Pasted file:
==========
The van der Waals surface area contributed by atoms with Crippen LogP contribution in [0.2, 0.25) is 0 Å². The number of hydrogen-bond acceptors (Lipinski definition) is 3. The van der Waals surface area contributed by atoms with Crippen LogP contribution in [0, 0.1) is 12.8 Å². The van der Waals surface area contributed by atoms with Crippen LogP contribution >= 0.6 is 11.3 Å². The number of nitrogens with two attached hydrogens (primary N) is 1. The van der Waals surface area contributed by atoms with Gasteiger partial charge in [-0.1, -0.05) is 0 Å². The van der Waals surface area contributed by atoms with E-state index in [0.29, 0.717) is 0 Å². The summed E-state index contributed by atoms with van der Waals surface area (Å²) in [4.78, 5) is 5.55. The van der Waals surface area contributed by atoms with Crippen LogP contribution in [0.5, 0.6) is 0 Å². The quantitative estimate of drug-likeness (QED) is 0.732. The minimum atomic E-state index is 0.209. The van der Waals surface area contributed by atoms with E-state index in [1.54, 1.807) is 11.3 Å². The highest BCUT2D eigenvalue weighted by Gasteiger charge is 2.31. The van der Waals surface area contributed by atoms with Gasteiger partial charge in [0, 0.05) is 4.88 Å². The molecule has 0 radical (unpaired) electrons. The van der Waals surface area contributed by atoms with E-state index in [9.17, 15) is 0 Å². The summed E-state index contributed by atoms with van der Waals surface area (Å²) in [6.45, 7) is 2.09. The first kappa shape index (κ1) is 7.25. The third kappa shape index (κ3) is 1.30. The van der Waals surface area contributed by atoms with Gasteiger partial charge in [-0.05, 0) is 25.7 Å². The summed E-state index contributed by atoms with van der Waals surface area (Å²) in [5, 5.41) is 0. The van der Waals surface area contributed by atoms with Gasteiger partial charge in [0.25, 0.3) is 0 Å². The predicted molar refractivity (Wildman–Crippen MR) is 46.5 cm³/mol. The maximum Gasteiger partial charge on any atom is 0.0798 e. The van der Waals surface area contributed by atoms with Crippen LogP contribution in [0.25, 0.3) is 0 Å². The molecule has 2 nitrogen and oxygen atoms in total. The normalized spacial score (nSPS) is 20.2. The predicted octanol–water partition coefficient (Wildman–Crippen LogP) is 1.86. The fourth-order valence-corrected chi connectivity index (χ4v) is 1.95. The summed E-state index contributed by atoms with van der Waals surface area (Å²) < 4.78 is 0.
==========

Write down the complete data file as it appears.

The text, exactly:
The van der Waals surface area contributed by atoms with Crippen LogP contribution in [0.2, 0.25) is 0 Å². The number of hydrogen-bond acceptors (Lipinski definition) is 3. The van der Waals surface area contributed by atoms with Crippen LogP contribution in [0, 0.1) is 12.8 Å². The van der Waals surface area contributed by atoms with Crippen LogP contribution >= 0.6 is 11.3 Å². The number of nitrogens with two attached hydrogens (primary N) is 1. The van der Waals surface area contributed by atoms with Gasteiger partial charge in [-0.1, -0.05) is 0 Å². The van der Waals surface area contributed by atoms with E-state index in [0.29, 0.717) is 0 Å². The summed E-state index contributed by atoms with van der Waals surface area (Å²) in [4.78, 5) is 5.55. The van der Waals surface area contributed by atoms with Crippen LogP contribution in [0.5, 0.6) is 0 Å². The quantitative estimate of drug-likeness (QED) is 0.732. The minimum atomic E-state index is 0.209. The van der Waals surface area contributed by atoms with E-state index in [1.54, 1.807) is 11.3 Å². The highest BCUT2D eigenvalue weighted by Gasteiger charge is 2.31. The van der Waals surface area contributed by atoms with Gasteiger partial charge in [0, 0.05) is 4.88 Å². The molecule has 0 radical (unpaired) electrons. The van der Waals surface area contributed by atoms with E-state index in [9.17, 15) is 0 Å². The summed E-state index contributed by atoms with van der Waals surface area (Å²) in [6.45, 7) is 2.09. The first kappa shape index (κ1) is 7.25. The third kappa shape index (κ3) is 1.30. The van der Waals surface area contributed by atoms with Gasteiger partial charge in [-0.05, 0) is 25.7 Å². The summed E-state index contributed by atoms with van der Waals surface area (Å²) in [5, 5.41) is 0. The van der Waals surface area contributed by atoms with Gasteiger partial charge in [0.25, 0.3) is 0 Å². The predicted molar refractivity (Wildman–Crippen MR) is 46.5 cm³/mol. The maximum Gasteiger partial charge on any atom is 0.0798 e. The van der Waals surface area contributed by atoms with Crippen LogP contribution in [0.25, 0.3) is 0 Å². The molecule has 2 nitrogen and oxygen atoms in total. The normalized spacial score (nSPS) is 20.2. The predicted octanol–water partition coefficient (Wildman–Crippen LogP) is 1.86. The fourth-order valence-corrected chi connectivity index (χ4v) is 1.95. The summed E-state index contributed by atoms with van der Waals surface area (Å²) < 4.78 is 0.